EDO lawyers are heading to Court this week, September 7 – 9, for a hearing over the legal challenge to the approval of the Territory’s largest ever groundwater licence.
Our client, the Arid Lands Environment Centre (ALEC), launched judicial review proceedings in the NT Supreme Court in February 2022 to challenge the decision by the Northern Territory Government in November 2021 to re-grant a groundwater licence to Fortune Agribusiness.
ALEC is concerned that the Singleton Station development is likely to cause serious environmental and cultural harm and destroy nearby groundwater-dependent ecosystems.
The 30-year licence allows Fortune to increase extraction over time up to 40,000 megalitres of water a year, after year 7, to grow irrigated fruit and vegetable crops for export at Singleton Station in Central Australia.
It is by far the largest groundwater licence ever approved in the NT. The licence is more than 2.5X the size of the next largest licence, which is 15,400 megalitres.
The NT does not currently have a water pricing regime and does not charge developers for water.
Our lawyers will argue on behalf of ALEC that the government’s approval breaches the Water Act 1992 (NT) and key provisions in the Western Davenport Water Allocation Plan (WAP) designed to protect groundwater-dependent ecosystems.
The NT Government’s own modelling shows that the Singleton Station development could lower parts of the groundwater table by 50 metres over 30 years. This exceeds the requirement in the water allocation plan, which says that modelled extraction should not cause the maximum depth to water table to exceed 15 metres below ground level.
The licence was approved on the basis that up to 30% of groundwater-dependent ecosystems (GDE) which rely on this groundwater to survive in the area may die however the precise extent of likely GDE loss is not known due to ongoing uncertainty.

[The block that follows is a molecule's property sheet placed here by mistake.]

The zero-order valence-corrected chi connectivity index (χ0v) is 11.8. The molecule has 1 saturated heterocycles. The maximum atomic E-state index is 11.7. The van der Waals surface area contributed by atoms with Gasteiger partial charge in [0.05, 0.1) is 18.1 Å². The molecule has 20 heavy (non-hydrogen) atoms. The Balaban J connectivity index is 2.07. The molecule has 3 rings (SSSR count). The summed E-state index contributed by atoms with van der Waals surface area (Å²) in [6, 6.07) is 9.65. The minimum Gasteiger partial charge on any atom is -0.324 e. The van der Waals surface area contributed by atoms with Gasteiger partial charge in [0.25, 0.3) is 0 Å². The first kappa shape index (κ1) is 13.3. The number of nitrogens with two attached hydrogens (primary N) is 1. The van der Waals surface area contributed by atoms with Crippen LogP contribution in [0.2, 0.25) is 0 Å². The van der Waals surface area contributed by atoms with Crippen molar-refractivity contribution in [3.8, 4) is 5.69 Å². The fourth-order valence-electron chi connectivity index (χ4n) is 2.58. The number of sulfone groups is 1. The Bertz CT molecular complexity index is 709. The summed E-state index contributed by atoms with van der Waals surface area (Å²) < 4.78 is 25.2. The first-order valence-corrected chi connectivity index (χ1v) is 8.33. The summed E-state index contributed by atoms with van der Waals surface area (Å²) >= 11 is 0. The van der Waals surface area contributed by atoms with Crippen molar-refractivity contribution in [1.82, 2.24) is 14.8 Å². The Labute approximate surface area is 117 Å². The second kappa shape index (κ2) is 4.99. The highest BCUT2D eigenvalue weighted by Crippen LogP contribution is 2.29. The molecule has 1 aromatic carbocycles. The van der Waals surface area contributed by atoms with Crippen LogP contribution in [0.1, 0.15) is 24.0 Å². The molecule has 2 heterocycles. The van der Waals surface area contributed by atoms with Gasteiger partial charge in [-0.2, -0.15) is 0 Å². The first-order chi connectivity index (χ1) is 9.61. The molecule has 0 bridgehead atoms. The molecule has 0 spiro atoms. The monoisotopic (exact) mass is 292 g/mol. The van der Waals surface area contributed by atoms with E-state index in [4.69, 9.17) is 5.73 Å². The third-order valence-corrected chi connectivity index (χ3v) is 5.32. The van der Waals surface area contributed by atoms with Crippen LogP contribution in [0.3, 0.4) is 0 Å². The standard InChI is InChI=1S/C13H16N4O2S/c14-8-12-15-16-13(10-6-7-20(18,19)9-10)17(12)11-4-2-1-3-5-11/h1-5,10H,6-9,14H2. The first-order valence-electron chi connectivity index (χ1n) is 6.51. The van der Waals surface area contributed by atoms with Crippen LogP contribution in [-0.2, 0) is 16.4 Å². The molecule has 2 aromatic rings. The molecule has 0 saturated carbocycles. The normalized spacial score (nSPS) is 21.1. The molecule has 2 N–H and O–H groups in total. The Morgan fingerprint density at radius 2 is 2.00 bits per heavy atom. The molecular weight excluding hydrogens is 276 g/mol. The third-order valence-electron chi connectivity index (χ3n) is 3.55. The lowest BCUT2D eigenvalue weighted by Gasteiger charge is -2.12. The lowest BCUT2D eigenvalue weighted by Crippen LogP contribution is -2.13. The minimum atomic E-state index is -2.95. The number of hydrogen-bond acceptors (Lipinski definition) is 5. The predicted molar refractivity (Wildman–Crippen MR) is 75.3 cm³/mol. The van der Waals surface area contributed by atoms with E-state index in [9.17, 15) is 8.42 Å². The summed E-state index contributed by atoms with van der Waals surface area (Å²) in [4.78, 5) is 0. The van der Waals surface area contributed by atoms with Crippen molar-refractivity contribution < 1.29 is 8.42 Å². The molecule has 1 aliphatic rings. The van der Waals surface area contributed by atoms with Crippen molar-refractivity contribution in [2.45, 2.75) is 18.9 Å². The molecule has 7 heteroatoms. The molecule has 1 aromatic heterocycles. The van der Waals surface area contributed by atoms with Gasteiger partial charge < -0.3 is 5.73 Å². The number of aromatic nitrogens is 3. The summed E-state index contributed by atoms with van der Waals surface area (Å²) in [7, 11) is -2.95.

ALEC is also arguing that the impacts of water licences must be fully understood prior to the granting of a licence. Matters of fundamental importance such as the mapping of groundwater dependent ecosystems, modelling of groundwater level impacts, modelling of salinity impacts and the borefield design should not have been deferred until after the licence was granted.
The Mpwerempwer Aboriginal Corporation (MAC), which represents Traditional Owners from the Singleton Station area, is also challenging the licence. MAC is represented by the Central Land Council and not EDO. MAC is arguing, among other things, that Aboriginal cultural values were not properly considered when granting the licence. Further details on MAC’s challenge are available here.
Alex Vaughan, Policy Officer for ALEC, said:
“The granting of the largest ever groundwater licence in the NT history at Singleton Station favours big agribusiness over culturally and environmentally responsible water management. Despite widespread opposition to this development the licence was granted.
“It was critical to commence proceedings in the Supreme Court to save water and protect ecological and cultural values. Water is a unique and a truly precious resource. We cannot forget that one of the largest groundwater licences in Australia has been issued in semi-arid Central Australia”.
Elanor Fenge, EDO Managing Lawyer for the Northern Territory said:
“Singleton is an incredibly unsustainable development, and the arid zone is no place for a water licence of this size.
“The approval of Singleton has raised serious questions about the NT Government’s commitment to water security and proper environmental assessment.
“Water allocation plans are legal documents in place to protect and sustainably manage an area’s water resources to provide security for all users, now and into the future. This decision, instead, was based on a non-statutory policy that our client argues circumvented the law.
“The government cannot afford to make decisions about precious water resources on the basis of rudimentary modelling and amidst ongoing uncertainty regarding environmental impacts. Our client is arguing that the full impacts of a licence should be fully understood prior to the granting of that licence.
“Water underpins life in the Territory and is intrinsic to its landscapes and ecosystems. Our client is asking the Government to follow its own laws and consider this licence under the Water Act and the area’s water allocation plan.”